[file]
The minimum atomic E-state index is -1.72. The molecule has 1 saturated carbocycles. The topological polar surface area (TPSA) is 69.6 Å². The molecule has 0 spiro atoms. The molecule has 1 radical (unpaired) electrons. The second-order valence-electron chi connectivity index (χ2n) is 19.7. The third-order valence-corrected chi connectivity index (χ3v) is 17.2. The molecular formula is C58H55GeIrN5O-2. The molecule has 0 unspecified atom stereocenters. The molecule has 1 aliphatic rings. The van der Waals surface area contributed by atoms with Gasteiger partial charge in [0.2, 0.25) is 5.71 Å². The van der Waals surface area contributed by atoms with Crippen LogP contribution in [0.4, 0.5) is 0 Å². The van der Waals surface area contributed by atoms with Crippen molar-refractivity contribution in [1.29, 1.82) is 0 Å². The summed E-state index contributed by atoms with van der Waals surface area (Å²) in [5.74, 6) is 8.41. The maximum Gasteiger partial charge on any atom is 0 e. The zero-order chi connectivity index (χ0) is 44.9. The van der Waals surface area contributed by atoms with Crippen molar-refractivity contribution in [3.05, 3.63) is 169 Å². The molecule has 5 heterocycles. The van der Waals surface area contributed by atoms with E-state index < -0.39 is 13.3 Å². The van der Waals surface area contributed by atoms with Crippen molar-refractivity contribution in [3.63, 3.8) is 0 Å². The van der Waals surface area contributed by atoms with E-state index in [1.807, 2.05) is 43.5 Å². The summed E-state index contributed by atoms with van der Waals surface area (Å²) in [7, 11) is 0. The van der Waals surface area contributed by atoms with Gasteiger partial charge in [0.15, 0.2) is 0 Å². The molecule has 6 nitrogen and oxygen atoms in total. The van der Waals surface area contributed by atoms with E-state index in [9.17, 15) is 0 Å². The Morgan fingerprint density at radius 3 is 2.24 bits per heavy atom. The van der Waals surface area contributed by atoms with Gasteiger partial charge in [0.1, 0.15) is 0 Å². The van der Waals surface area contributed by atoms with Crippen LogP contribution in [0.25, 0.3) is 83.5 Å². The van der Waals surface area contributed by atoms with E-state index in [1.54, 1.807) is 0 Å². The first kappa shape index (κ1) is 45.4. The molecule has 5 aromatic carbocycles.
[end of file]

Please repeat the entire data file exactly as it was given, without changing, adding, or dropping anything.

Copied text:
The minimum atomic E-state index is -1.72. The molecule has 1 saturated carbocycles. The topological polar surface area (TPSA) is 69.6 Å². The molecule has 0 spiro atoms. The molecule has 1 radical (unpaired) electrons. The second-order valence-electron chi connectivity index (χ2n) is 19.7. The third-order valence-corrected chi connectivity index (χ3v) is 17.2. The molecular formula is C58H55GeIrN5O-2. The molecule has 0 unspecified atom stereocenters. The molecule has 1 aliphatic rings. The van der Waals surface area contributed by atoms with Gasteiger partial charge in [0.2, 0.25) is 5.71 Å². The van der Waals surface area contributed by atoms with Crippen LogP contribution in [0.4, 0.5) is 0 Å². The van der Waals surface area contributed by atoms with Crippen molar-refractivity contribution in [1.29, 1.82) is 0 Å². The summed E-state index contributed by atoms with van der Waals surface area (Å²) in [5.74, 6) is 8.41. The maximum Gasteiger partial charge on any atom is 0 e. The zero-order chi connectivity index (χ0) is 44.9. The van der Waals surface area contributed by atoms with Crippen molar-refractivity contribution in [3.05, 3.63) is 169 Å². The molecule has 5 heterocycles. The van der Waals surface area contributed by atoms with E-state index < -0.39 is 13.3 Å². The van der Waals surface area contributed by atoms with Crippen molar-refractivity contribution in [3.63, 3.8) is 0 Å². The van der Waals surface area contributed by atoms with E-state index in [1.807, 2.05) is 43.5 Å². The summed E-state index contributed by atoms with van der Waals surface area (Å²) in [7, 11) is 0. The van der Waals surface area contributed by atoms with Gasteiger partial charge in [0.15, 0.2) is 0 Å². The molecule has 6 nitrogen and oxygen atoms in total. The van der Waals surface area contributed by atoms with E-state index in [9.17, 15) is 0 Å². The Morgan fingerprint density at radius 3 is 2.24 bits per heavy atom. The van der Waals surface area contributed by atoms with Gasteiger partial charge in [0.1, 0.15) is 0 Å². The van der Waals surface area contributed by atoms with Crippen LogP contribution in [0.25, 0.3) is 83.5 Å². The van der Waals surface area contributed by atoms with E-state index in [1.54, 1.807) is 0 Å². The first kappa shape index (κ1) is 45.4. The molecule has 5 aromatic carbocycles.